The True Meaning of Words by Gloria Weber

As writers we all know the power of words.  However, some words get certain connotations and we make presumptions.  For example, odorous.  I hear that and I hold my breath, because I assume that the odorous house smells nasty.  However, the actual definition of the word is “having or giving off a smell.”  So roses or freshly baked cookies are odorous.

When I started writing, I had certain preconceived notions about some words.  For example, routine meant the same as rut.  Rut means “a habit or pattern of behavior that has become dull and unproductive but is hard to change.” Ruts aren’t very good for writing.  However, routine means “a sequence of actions regularly followed.”  There’s nothing wrong with that, is there?

I unintentionally started developing writing routines even when I tried shunning them.  I’d always come to the computer with a beverage.  I’d play music or make sure everything was quiet (depended on my mood).  I opened my writing program.  These were (in fact, they still are) the signals that let my writer brain know, “It’s time to shine!”

But this is not a rut!  Things change. It isn’t always the same drink (time of year and what’s in the house colors my choice).  My music (or even “silence”) preference depends on the task and my attention span for the day.  Sometimes I will the writing program and then go get my drink.  And some days none of that happens at all.

Routine isn’t rigid like rut.  Unlike rut, routine is good for my writing.  Heck, routine, I’ve come to find, is quite comforting.

Routine wasn’t the only word I got wrong.  I used to be a pantser because “plotting made everything boring.”  Plotting means “devise the sequence of events in (a play, novel, movie, or similar work).”  It doesn’t mean know every word and minute detail involved.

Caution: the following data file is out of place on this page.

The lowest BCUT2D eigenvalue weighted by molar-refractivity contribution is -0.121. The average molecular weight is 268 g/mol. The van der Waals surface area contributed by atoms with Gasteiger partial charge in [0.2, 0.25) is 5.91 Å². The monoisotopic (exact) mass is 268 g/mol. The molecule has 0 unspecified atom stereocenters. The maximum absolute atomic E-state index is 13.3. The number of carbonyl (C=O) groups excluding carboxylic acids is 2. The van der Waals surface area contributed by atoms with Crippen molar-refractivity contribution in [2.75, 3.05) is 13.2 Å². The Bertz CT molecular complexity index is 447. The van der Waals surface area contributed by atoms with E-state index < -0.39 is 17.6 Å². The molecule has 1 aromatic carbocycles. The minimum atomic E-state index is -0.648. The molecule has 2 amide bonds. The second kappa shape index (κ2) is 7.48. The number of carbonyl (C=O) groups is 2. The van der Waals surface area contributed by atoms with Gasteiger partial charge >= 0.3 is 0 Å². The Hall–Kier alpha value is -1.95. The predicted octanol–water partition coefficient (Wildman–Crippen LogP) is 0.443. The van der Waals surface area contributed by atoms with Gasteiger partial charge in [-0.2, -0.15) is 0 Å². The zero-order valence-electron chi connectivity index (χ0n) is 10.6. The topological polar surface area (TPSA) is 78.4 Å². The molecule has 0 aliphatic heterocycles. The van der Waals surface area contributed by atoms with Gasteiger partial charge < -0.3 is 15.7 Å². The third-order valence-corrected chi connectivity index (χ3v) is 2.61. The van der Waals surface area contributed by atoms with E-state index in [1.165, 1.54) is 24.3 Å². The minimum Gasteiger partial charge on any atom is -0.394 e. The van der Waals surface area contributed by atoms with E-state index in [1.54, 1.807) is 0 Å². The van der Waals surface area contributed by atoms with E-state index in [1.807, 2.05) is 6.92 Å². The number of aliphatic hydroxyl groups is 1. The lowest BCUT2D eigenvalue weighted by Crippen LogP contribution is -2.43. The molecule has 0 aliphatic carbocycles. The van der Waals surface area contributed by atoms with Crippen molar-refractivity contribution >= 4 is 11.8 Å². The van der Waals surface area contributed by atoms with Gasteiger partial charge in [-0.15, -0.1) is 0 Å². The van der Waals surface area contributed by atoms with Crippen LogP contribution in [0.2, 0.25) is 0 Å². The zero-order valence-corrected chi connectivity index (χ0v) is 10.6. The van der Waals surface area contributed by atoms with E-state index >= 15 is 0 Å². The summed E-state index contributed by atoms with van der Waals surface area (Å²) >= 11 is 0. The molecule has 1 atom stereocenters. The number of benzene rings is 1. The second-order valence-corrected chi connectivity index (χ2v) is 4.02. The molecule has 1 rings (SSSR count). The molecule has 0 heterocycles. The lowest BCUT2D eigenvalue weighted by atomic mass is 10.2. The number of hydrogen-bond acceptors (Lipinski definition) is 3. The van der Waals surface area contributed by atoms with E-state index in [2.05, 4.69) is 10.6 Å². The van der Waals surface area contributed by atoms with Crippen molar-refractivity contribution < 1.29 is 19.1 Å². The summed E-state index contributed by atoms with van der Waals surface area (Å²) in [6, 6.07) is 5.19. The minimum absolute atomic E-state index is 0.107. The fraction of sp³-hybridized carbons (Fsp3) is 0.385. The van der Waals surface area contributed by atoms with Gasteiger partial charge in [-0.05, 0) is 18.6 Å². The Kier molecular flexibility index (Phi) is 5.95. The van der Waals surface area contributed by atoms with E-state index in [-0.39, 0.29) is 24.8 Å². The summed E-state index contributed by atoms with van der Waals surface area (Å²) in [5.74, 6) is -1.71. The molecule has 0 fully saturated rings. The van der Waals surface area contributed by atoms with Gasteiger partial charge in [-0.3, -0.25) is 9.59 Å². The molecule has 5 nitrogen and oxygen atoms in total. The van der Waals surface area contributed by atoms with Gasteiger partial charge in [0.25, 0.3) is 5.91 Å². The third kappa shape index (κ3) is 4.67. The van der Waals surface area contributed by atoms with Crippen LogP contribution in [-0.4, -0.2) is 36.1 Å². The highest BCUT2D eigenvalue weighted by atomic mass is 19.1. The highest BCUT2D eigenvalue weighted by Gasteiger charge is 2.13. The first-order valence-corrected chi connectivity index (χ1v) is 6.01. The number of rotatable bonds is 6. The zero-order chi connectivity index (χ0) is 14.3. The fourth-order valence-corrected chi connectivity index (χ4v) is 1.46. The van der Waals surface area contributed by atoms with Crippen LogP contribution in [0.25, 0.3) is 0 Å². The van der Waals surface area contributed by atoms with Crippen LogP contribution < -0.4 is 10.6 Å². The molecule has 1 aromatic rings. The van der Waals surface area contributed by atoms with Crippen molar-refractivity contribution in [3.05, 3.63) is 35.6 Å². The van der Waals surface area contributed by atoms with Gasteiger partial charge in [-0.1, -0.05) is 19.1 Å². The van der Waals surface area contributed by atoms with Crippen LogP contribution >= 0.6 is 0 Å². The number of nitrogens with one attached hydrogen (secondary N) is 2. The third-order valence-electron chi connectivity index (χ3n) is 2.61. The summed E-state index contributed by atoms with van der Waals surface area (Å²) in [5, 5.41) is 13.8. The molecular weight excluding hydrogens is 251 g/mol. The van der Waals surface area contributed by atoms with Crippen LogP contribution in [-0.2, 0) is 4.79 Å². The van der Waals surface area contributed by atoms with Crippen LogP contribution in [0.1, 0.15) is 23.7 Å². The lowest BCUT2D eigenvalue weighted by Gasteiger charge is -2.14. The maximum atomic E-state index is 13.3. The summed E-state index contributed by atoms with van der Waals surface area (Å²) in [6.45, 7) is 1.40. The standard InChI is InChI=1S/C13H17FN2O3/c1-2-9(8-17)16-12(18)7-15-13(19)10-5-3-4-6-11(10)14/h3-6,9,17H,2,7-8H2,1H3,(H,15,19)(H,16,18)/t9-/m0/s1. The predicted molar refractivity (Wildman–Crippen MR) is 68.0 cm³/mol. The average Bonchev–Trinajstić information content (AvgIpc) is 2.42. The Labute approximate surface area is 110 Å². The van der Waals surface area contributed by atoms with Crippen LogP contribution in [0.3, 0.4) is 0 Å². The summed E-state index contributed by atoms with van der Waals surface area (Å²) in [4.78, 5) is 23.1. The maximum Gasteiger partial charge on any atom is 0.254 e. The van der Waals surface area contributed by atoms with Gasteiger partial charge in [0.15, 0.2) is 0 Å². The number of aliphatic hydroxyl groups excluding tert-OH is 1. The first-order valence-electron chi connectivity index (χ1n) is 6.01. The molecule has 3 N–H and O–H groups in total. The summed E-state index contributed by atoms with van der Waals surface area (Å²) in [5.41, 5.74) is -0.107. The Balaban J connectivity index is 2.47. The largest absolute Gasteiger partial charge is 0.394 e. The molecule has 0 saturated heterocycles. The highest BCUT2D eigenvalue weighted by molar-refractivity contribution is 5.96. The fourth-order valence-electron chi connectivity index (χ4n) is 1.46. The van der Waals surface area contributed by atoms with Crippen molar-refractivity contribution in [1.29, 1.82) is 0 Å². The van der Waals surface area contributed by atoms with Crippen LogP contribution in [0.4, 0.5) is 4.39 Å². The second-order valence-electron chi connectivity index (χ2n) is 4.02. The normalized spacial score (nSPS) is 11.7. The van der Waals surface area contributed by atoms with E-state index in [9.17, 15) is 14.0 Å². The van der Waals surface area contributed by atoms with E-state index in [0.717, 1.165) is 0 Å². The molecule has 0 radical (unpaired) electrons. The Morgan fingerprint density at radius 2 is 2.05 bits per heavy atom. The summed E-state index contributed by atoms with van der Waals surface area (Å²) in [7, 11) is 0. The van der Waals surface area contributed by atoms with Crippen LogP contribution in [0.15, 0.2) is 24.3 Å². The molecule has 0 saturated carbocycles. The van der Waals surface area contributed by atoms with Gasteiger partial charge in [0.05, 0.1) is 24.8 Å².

It’s like knowing you’ll drive down the highway, but there are no promises.  There could be an accident that slows you down.  Maybe you get hungry and stop to buy some nachos.  Just because you know the path it doesn’t mean you know the entire journey.

So, I invite you to look at some words you’ve shunned or feared. Do they mean what you thought they meant?  Could you look at them another way?  Could they help you?


Gloria Weber


3 thoughts on “The True Meaning of Words by Gloria Weber

  1. “Just because you know the path it doesn’t mean you know the whole journey. ”
    I love this, and it’s pretty much how I approach plotting too.

  2. Every project brings us new insights into how we write and what processes we use. Thank you for highlighting that curious yet sometimes unpredictable way we write. As a long-time pantser, I often go undercover as a plotter. We can learn from both. A lovely article.

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